Nintendo concerned about possible “smear campaigns” against its products by Miiverse users

Wednesday, 4 July 2012 19:30 GMT By Debabrata Nath

Nintendo CEO Satoru Iwata feels that “product bombing” campaigns is a problem that Nintendo needs to pay special attention to when building the Wii U’s Miiverse.

Miiverse, which’ll be similar to an internet forum, will allow users to express their opinions about games publicly, which’ll be instantly visible to other users who’re part of the community. This might put the reputation of a game at stake as unfair opinions can have a negative influence on the user.

During a shareholders meeting, Iwata said “negative campaigns on the internet in which false opinions are deliberately posted to ruin the reputation of a product” are a “big problem and could be considered business interference”.

He also said that it’ll need to be careful while trying to balance between genuine complains and freedom of speech.

“It is very difficult to tell consumers’ real complaints from those that are posted as part of a negative campaign. If we were to delete anything negative about our games, it could constitute a suppression of free speech and you would not able to believe in even a good reputation.”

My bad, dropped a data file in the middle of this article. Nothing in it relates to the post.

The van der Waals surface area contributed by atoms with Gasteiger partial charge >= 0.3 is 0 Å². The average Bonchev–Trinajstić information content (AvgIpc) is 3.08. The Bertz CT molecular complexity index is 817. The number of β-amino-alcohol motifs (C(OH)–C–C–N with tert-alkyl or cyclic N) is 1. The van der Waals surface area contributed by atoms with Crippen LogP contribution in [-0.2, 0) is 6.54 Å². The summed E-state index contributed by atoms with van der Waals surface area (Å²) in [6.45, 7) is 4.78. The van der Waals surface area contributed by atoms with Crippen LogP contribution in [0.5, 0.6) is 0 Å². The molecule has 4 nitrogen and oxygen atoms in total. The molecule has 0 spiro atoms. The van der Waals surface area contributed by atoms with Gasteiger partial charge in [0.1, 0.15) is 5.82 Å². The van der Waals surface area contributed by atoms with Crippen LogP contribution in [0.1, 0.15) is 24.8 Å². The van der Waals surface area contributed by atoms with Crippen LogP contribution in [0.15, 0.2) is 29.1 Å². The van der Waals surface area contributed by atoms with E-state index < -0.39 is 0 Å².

However, he said that the number of people involved in such campaigns is “just a fraction of all users” and thinks “in a community in which a number of users with fair opinions exist, opinions posted just for the purpose of a negative campaign will be gradually overwhelmed by the majority of posts of fair impressions.”

“Also, if a number of game players put a remark to indicate “I think this comment is inappropriate,” the subject comments will be seen as unreliable and thereby decreases their influence on other consumers.”

Iwata warned that Nintendo may not allow the community to moderate itself on its own.

“We cannot afford to always act on “the ethical doctrine that human nature is fundamentally good.” At the same time, however, we would like to believe in the possibility of “the wisdom of crowds,” which could create a very interesting and fascinating world, and make efforts for the services to realize it in one way or another.”

Thanks, CVG.